around the globe has come full circle, with Asian companies setting up plants in the UK not only to gain
access to the EU market but also to take advantage of lower overall costs.
Concentration at specific sites: Consolidation of purchasing applies not only to commodity goods but
also to high- value or scarce resources. Research and development skills are both high value and scarce.
Therefore there is an incentive to locate at certain sites to tap into specific pools of such skills. Examples of
this are 'Silicon Valley' in California and 'Silicon Fen' near Cambridge as centers of excellence in IT.
Companies originally located in these areas to benefit from research undertaken in the nearby universities.
Companies become more influential in directing such research and benefiting from it if they have a significant
presence in these locations. This is helped if global research is consolidated onto a single site.
While this may mean missing out on other sources of talent, consolidated R&D gives a company a presence
that helps to attract the bright young minds that will make their mark in these industries in the future, and it
allows synergies to develop between research teams.
Bulk transportation:One of the more obvious advantages of operating a company in a global manner is
the cost advantage of consolidated transportation. Taking Procter & Gamble as an example, 350 ship
containers, 9,000 rail car and 97,000 truck loads are trans- ported every day. The opportunity for cost saving
by coordinating these move- ments and maximizing utilization is significant.
4-Risk in international logistics: In addition to time-to-market and inventory risks, events of recent
years have forced companies to adapt to the new supply chain reality of expecting the unexpected.
Geopolitical threats: The 2003 SARS crisis and the second Gulf War were major events in and of themselves; they were also consecutive and had huge impacts on supply chain continuity and execution feasibility.
Major trade routes had to be altered and global travel was limited. In addition, structurally heightened
government security measures and screening are indicators of risks involved in international logistics.
Logistics making the global economy a reality can never be a given that deserves no second thought.
Transportation breakdowns:A several-week strike in the US west coast ports in 2002 lasted long
enough to almost cripple the US economy. With hundreds of cargo ships floating outside the ports, shipments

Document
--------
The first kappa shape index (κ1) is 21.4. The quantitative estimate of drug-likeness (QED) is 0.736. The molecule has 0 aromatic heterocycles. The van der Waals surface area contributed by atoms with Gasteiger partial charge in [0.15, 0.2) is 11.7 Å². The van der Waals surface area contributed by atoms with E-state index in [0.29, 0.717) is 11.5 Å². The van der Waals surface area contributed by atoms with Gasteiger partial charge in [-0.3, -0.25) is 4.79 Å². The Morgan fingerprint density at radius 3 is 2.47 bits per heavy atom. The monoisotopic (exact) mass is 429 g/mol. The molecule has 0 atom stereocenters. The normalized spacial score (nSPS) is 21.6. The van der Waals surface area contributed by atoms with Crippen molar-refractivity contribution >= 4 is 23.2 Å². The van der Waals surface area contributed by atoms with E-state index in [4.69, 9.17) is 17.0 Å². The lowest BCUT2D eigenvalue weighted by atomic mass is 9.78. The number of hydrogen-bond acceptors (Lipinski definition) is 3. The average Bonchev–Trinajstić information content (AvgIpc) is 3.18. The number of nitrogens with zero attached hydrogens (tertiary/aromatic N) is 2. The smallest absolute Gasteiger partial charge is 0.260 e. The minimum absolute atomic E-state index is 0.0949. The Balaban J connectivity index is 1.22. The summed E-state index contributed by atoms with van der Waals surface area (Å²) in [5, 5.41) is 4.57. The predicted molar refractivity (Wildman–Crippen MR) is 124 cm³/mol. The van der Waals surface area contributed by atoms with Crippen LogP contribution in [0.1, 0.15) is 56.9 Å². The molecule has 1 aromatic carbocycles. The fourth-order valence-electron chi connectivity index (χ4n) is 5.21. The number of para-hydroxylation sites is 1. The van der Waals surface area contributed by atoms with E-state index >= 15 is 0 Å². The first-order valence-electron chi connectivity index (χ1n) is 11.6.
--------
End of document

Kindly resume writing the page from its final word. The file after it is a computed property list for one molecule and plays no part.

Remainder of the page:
were not arriving at US destinations. For example, return shipments were delayed because no ships were
leaving the ports either. And in fact a resulting global short- age of containers caused a slowdown of
shipments in many other port regions. So shipments on other routes, in different harbors and even shipments
using different modalities were affected.
4.2 The tendency towards internationalizationKey issue: How can
we picture the trade-offs between costs, inventories and lead times in international logistics?In order to remain
competitive in the international business environment, companies seek to lower their costs while enhancing
the service they provide to customers. Two commonly used approaches to improve the efficiency and
effective-ness of supply chains are focused factories and centralized inventories.
Focused factories from geographical to product segmentation:Many international companies,
particularly in Europe, would have originally organized their production nationally. In this situation,
factories in each country would have produced the full product range for supply to that country. Over
time, factories in each country might have been consolidated at a single site, which was able to make
all the products for the whole country. This situation, in which there is a focus on a limited segment
of the geographical market. The focused factory strategy involves a company’s consolidating
production of products in specific factories. Each ‘focused factory’ supplies its products
internationally to a wide market and focuses on a limited segment of the product assortment.
Centralized inventories: In the same way that the consolidation of production can deliver
cost benefits, so can the consolidation of inventory. Through centralizing inventory, major savings
can be achieved by lowering overall speculative inventories, very often coupled with the ability to
balance peaks in demand across regional markets from one central inventory. In product
environments where inventory costs are more important than the distribution costs, centralized
inventories are a relevant concern.
Microchips are an extreme example: these products are of such high cost per volume unit that
distributing from the moon could still be profitable! Distribution costs have a marginal impact on
logistics costs per product, assuming of course that transport costs are mainly a function of volume